For those interested in pursuing private practice, graduating from an accredited social work program is even more important. Licensing laws for social work in most states require graduation from a CSWE-accredited program. MSW vs. MSSW is not even considered in licensing applications, just that the student graduated from an accredited program, as this demonstrates that their education has covered the crucial areas of social work practice.
Additionally, some employers have policies that insist employees have earned their degree from an accredited school of social work. Again, the accreditation designation shows that the program is valid and is academically rigorous. Though some employers may be more familiar with the MSW degree, seeing the confirmation that the applicant completed an accredited MSSW program puts them on par with applicants who have earned an accredited MSW degree. The accreditation designation increases an employers’ confidence in an applicant’s abilities and skills, especially for new graduates.
Other factors to consider
In addition to ensuring the MSW or MSSW program is accredited by CSWE, the following factors should also be considered when deciding which program is best for you:
- Program structure — Does the program offer advanced standing placement for students with BSW degrees? Is it a traditional program, with in-person classes only, an online curriculum, or a hybrid? If it is a hybrid program, with required in-person meetings, you’ll also need to consider the cost of travel and lodging for those in-person sessions if the school is not local.
- Location — Local options may work best for some students, depending on family and personal situations. If a traditional program is of interest that would require a move, the cost of relocating and the cost of living differences in the new city must also be taken into account.
- Concentration, field placement, and elective options — For students who have a particular field in which they want to practice, seeking a program that offers concentrations, field placement opportunities, and elective courses in that topic will be very important. These programs have spent considerable effort in designing the concentration and building relationships with relevant agencies in that field for students to gain valuable skills in that targeted area. For example, some of the more rare but specialized concentrations include military social work and oncology social work.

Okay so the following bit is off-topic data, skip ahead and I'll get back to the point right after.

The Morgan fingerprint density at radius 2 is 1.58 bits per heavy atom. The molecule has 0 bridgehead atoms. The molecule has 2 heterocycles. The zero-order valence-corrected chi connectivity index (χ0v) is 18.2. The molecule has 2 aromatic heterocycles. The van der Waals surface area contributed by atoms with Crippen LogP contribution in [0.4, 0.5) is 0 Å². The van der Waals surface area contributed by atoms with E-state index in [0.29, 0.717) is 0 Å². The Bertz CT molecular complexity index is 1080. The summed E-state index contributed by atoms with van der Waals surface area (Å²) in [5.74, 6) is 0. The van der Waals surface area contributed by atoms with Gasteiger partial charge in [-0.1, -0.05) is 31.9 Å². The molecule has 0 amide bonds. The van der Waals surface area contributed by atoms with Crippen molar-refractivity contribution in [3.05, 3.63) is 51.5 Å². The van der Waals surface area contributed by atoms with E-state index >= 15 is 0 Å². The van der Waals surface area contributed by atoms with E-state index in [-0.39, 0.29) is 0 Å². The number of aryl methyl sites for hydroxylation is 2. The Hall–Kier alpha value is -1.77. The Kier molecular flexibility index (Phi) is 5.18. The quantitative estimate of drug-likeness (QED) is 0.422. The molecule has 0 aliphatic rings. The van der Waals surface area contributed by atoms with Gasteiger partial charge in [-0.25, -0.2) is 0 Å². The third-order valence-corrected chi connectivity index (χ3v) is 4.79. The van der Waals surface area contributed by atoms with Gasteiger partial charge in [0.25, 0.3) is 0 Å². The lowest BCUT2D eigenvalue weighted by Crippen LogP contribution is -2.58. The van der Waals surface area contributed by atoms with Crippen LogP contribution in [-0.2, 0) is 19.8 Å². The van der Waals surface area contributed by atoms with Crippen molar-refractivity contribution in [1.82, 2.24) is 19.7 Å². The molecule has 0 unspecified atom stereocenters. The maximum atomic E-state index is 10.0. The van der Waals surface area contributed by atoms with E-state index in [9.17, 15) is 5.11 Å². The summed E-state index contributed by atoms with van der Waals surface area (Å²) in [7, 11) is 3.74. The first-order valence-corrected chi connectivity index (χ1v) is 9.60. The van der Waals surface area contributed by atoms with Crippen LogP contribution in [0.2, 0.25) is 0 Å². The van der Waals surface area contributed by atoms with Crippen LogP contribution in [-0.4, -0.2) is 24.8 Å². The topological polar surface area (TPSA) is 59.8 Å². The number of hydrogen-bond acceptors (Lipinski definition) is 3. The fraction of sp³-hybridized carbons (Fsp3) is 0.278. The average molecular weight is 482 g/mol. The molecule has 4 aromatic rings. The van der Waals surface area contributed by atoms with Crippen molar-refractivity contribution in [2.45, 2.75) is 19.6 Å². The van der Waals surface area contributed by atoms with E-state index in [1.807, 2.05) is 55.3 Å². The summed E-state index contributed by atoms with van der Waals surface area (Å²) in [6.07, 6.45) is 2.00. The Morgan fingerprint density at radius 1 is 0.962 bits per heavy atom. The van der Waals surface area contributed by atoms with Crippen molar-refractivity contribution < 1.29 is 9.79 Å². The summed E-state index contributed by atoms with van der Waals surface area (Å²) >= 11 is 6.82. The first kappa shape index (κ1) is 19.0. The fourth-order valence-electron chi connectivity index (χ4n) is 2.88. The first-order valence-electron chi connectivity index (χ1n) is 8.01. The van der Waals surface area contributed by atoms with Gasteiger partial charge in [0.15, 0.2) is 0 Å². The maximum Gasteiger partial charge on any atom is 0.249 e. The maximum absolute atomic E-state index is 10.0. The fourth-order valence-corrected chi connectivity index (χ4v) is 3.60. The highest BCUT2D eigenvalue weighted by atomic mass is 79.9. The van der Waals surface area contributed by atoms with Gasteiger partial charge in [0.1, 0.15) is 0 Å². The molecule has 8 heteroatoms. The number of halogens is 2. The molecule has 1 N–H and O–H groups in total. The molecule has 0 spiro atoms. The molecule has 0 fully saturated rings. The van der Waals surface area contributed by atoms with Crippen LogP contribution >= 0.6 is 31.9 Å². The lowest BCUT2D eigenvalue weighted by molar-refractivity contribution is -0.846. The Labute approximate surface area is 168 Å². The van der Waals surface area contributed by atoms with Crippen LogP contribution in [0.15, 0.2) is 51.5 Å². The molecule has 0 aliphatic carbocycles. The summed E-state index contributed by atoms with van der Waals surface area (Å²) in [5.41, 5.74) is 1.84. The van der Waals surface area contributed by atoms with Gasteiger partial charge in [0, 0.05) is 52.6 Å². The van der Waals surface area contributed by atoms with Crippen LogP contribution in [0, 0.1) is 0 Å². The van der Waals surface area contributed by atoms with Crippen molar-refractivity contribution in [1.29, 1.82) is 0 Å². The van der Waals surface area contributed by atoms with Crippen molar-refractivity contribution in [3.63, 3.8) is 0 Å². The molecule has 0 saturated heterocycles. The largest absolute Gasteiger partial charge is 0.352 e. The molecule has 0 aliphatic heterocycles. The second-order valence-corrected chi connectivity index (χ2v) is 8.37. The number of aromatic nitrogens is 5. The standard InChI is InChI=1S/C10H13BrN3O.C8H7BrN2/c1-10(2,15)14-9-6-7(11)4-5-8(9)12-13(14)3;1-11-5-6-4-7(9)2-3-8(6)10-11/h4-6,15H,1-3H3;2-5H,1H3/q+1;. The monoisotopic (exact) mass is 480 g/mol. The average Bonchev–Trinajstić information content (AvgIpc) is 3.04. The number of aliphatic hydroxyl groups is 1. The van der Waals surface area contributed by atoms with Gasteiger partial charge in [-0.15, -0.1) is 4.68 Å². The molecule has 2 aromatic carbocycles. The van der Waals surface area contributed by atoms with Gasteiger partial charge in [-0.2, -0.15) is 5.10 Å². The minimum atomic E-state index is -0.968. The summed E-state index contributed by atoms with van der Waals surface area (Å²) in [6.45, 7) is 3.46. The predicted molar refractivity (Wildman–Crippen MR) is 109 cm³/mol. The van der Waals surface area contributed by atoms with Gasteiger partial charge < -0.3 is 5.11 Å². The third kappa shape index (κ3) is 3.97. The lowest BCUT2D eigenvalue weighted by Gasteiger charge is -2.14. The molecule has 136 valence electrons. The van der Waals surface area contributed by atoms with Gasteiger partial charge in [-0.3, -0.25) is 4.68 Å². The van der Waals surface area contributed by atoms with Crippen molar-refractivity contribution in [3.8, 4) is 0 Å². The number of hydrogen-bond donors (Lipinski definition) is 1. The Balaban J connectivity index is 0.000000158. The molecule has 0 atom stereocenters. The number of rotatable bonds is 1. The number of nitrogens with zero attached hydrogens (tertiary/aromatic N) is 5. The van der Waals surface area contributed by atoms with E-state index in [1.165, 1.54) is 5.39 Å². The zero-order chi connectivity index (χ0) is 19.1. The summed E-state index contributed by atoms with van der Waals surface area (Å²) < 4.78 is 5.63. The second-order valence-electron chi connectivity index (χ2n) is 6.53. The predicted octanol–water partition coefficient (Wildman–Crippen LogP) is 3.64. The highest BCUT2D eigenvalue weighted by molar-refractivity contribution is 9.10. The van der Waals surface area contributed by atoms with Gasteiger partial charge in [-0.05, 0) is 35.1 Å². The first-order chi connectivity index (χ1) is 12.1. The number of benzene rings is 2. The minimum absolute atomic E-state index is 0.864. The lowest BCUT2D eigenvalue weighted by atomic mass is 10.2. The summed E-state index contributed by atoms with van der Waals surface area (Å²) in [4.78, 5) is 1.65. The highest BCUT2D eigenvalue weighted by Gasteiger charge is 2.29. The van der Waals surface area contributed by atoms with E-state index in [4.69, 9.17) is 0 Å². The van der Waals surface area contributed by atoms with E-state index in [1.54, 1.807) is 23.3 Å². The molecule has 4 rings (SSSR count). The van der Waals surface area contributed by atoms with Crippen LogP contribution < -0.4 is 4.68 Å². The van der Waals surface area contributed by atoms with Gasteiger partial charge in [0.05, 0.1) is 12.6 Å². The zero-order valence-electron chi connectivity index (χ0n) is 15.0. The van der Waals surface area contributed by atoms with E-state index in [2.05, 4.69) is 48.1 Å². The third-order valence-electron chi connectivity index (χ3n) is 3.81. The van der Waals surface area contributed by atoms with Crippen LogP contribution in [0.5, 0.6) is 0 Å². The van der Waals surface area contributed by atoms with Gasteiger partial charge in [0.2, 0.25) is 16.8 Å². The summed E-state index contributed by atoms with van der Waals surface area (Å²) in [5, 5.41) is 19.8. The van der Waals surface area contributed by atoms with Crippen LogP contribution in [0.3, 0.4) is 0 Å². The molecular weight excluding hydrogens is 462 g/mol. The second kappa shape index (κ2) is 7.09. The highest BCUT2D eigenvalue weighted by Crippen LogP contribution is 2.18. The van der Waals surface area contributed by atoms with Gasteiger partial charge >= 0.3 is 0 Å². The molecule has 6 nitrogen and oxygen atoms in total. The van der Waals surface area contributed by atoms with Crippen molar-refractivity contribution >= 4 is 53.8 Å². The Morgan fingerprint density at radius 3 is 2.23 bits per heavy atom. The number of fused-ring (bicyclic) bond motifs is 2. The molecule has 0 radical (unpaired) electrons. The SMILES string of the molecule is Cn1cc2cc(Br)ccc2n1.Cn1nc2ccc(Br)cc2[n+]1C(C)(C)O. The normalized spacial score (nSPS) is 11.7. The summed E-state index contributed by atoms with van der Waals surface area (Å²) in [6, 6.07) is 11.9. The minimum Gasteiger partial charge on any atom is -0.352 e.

- Cost — Consider not just the course tuition, but fees, lodging, and living expenses in addition to potential extra fees charged by the school for online-only courses. Are payment plans available? Also, what is the average amount of student loan debt incurred by program graduates?
- Financial aid availability — Does the program offer financial aid in the form of scholarships, grants, and assistantships? Is aid available only to students in a traditional program format? What is the average financial aid award to students?
Despite different names, both the master of social work and master of science in social work are essentially the same degree. Both have similar admissions requirements, program structure, and course topics. Both degrees also prepare graduates for professional social work practice. Differences between the two are a product of programmatic variances between schools rather than innate differences between the MSW and the MSSW degree. Rather than being overly concerned about the degree type, be sure that programs that are being considered are accredited by CSWE. Then, consider the other important options including program format, cost, concentration options, and financial aid when deciding which program is right for you.
Council for Higher Education Accreditation. (n.d.) https://www.chea.org/
Council on Social Work Education. (n.d). Student Questions. https://www.cswe.org/About-CSWE/FAQs/Student-Questions
Cummings, S.M., Chaffin, K.M., & Cockerham, C. (2015). Comparative analysis of an online and traditional MSW program: Educational outcomes. Journal of Social Work Education, 51(1): 109-120.
Cummings, S.M., Chaffin, K.M., & Milam, A. (2019). Comparison of an online and a traditional MSSW program: A 5-year study. Journal of Social Work Education, 55(1), 176-187.
Kurzman, P.A. (2019). The current status of social work online and distance education. Journal of Teaching in Social Work, 39(4-5): 286-292.
Ritter, J.A., Obermann, A., & Danhoff, K.L. (2019). 101 Careers in Social Work, Third Edition. Springer Publishing Company.